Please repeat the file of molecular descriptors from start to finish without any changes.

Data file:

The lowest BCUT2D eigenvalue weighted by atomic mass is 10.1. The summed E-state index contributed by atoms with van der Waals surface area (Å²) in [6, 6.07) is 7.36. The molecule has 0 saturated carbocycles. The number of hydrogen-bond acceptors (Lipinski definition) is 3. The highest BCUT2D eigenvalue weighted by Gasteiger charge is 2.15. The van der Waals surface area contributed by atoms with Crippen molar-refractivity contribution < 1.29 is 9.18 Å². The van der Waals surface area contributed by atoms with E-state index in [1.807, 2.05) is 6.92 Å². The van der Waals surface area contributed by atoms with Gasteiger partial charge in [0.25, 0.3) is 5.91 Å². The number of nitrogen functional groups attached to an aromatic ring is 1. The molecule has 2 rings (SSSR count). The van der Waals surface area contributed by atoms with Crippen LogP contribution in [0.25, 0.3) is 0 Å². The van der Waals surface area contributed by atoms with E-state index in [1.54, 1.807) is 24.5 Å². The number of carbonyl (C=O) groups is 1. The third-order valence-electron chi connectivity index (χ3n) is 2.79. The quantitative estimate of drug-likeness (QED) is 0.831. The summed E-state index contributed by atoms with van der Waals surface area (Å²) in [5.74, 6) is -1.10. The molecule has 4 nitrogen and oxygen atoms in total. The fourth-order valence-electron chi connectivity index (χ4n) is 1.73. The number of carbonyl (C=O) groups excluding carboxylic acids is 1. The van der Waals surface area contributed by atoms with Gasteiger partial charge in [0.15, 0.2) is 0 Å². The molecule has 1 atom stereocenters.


The lowest BCUT2D eigenvalue weighted by atomic mass is 10.1. The summed E-state index contributed by atoms with van der Waals surface area (Å²) in [6, 6.07) is 7.36. The molecule has 0 saturated carbocycles. The number of hydrogen-bond acceptors (Lipinski definition) is 3. The highest BCUT2D eigenvalue weighted by Gasteiger charge is 2.15. The van der Waals surface area contributed by atoms with Crippen molar-refractivity contribution < 1.29 is 9.18 Å². The van der Waals surface area contributed by atoms with E-state index in [1.807, 2.05) is 6.92 Å². The van der Waals surface area contributed by atoms with Gasteiger partial charge in [0.25, 0.3) is 5.91 Å². The number of nitrogen functional groups attached to an aromatic ring is 1. The molecule has 2 rings (SSSR count). The van der Waals surface area contributed by atoms with Crippen LogP contribution in [0.25, 0.3) is 0 Å². The van der Waals surface area contributed by atoms with E-state index in [1.54, 1.807) is 24.5 Å². The number of carbonyl (C=O) groups is 1. The third-order valence-electron chi connectivity index (χ3n) is 2.79. The quantitative estimate of drug-likeness (QED) is 0.831. The summed E-state index contributed by atoms with van der Waals surface area (Å²) in [5.74, 6) is -1.10. The molecule has 4 nitrogen and oxygen atoms in total. The fourth-order valence-electron chi connectivity index (χ4n) is 1.73. The number of carbonyl (C=O) groups excluding carboxylic acids is 1. The van der Waals surface area contributed by atoms with Gasteiger partial charge in [0.15, 0.2) is 0 Å². The molecule has 1 atom stereocenters.